Thursday, 27 February 2014

MODELING THE "IRON STAPLE KNEE”

In my last post, I described Oliver Lang’s unique modifications to HMS Terror’s stern to accommodate the screw propeller. A primary component of this modification was a massive 3.5 inch thick “iron staple knee”, which securely bound the keel, original sternpost, and rudderpost together.

To model this part, I will use brass, blackened to simulate iron. I originally attempted to bend and hammer a 1.85 mm thick piece of brass into the correct shape, but try as I might, I could not create the appropriate angles accurately and only produced a mangled mess. Finally, I resigned myself to the fact that I would need to cut three separate pieces and then silver solder them together. I had never attempted this before, but I found a great deal of information on Model Ship World, and decided to give it a try.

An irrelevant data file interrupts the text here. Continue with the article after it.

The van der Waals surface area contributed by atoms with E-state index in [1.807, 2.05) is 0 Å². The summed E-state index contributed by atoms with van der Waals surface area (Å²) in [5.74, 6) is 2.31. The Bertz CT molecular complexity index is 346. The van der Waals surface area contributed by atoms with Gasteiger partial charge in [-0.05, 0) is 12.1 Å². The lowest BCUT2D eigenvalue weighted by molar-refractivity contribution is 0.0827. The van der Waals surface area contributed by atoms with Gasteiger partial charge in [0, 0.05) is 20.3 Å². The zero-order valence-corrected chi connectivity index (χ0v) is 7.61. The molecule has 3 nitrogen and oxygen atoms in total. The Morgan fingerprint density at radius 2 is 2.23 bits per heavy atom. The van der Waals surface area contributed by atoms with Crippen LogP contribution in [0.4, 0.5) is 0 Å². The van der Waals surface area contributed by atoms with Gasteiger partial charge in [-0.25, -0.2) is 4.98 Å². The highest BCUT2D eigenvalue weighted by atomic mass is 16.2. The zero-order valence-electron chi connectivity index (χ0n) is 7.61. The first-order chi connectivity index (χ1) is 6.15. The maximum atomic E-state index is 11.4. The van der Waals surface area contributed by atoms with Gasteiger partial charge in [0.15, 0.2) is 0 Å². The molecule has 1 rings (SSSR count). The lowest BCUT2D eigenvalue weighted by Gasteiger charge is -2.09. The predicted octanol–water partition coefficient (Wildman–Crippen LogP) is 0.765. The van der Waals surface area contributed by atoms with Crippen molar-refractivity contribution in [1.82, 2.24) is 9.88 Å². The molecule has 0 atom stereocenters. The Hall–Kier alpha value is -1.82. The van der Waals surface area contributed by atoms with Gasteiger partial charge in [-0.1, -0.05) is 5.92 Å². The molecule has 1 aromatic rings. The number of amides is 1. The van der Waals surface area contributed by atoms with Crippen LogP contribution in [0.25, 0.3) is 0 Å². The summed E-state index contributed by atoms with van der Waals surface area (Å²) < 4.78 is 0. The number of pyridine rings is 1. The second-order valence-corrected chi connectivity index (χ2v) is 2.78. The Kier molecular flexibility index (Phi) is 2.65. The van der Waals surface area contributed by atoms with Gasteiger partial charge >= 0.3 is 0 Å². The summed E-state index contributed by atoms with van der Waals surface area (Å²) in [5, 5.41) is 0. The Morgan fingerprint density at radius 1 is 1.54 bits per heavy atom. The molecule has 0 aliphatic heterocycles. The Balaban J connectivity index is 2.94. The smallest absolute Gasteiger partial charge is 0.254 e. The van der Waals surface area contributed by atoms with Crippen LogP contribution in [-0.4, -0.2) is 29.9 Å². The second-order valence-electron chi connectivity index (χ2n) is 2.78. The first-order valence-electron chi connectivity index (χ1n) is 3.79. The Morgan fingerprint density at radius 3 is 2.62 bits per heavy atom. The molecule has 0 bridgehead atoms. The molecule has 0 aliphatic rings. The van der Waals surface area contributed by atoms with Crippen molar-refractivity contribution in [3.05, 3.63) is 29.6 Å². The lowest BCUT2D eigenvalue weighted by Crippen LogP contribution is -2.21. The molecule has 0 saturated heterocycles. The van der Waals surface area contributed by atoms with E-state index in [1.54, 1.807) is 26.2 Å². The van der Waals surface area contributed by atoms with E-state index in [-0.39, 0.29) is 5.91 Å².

Brass stock cut to match the dimensions of the three sides of the knee. 

Preparing to drill the holes for the bolts.

A rough jig necessary to hold the pieces in place while soldering.

The drilled pieces. 

My new pen torch and other soldering equipment.

Clamping the pieces to the jig. It was a tricky task not to burn the jig, but thankfully the joints were small and the brass heated rapidly.

The knee after soldering. The joints are much stronger than I hoped they would be.

The final part filed to shape and compared to the plans. 


An alternate view of the finished part.

The knee dry-fitted to the stern piece.














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